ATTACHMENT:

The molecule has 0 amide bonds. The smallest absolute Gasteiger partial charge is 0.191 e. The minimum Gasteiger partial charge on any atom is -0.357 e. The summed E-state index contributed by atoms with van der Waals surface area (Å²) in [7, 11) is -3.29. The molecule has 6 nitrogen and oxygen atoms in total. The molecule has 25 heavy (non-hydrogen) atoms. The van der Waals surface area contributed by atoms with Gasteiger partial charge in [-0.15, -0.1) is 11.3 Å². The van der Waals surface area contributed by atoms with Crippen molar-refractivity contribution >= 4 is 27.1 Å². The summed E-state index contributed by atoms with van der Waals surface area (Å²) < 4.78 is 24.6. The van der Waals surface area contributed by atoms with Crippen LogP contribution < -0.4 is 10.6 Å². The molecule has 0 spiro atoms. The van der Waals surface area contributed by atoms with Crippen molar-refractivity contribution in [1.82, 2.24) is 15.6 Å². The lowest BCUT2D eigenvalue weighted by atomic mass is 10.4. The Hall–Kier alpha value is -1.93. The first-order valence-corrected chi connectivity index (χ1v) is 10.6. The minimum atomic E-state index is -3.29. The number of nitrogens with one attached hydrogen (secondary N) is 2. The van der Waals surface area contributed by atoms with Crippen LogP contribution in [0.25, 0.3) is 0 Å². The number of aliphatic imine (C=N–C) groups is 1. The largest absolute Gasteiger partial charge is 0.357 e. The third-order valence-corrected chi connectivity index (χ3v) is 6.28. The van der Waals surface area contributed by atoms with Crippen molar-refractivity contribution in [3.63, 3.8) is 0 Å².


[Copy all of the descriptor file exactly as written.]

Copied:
The molecule has 0 amide bonds. The smallest absolute Gasteiger partial charge is 0.191 e. The minimum Gasteiger partial charge on any atom is -0.357 e. The summed E-state index contributed by atoms with van der Waals surface area (Å²) in [7, 11) is -3.29. The molecule has 6 nitrogen and oxygen atoms in total. The molecule has 25 heavy (non-hydrogen) atoms. The van der Waals surface area contributed by atoms with Gasteiger partial charge in [-0.15, -0.1) is 11.3 Å². The van der Waals surface area contributed by atoms with Crippen molar-refractivity contribution >= 4 is 27.1 Å². The summed E-state index contributed by atoms with van der Waals surface area (Å²) < 4.78 is 24.6. The van der Waals surface area contributed by atoms with Crippen LogP contribution < -0.4 is 10.6 Å². The molecule has 0 spiro atoms. The van der Waals surface area contributed by atoms with Crippen molar-refractivity contribution in [1.82, 2.24) is 15.6 Å². The lowest BCUT2D eigenvalue weighted by atomic mass is 10.4. The Hall–Kier alpha value is -1.93. The first-order valence-corrected chi connectivity index (χ1v) is 10.6. The minimum atomic E-state index is -3.29. The number of nitrogens with one attached hydrogen (secondary N) is 2. The van der Waals surface area contributed by atoms with Crippen LogP contribution in [0.25, 0.3) is 0 Å². The number of aliphatic imine (C=N–C) groups is 1. The largest absolute Gasteiger partial charge is 0.357 e. The third-order valence-corrected chi connectivity index (χ3v) is 6.28. The van der Waals surface area contributed by atoms with Crippen molar-refractivity contribution in [3.63, 3.8) is 0 Å².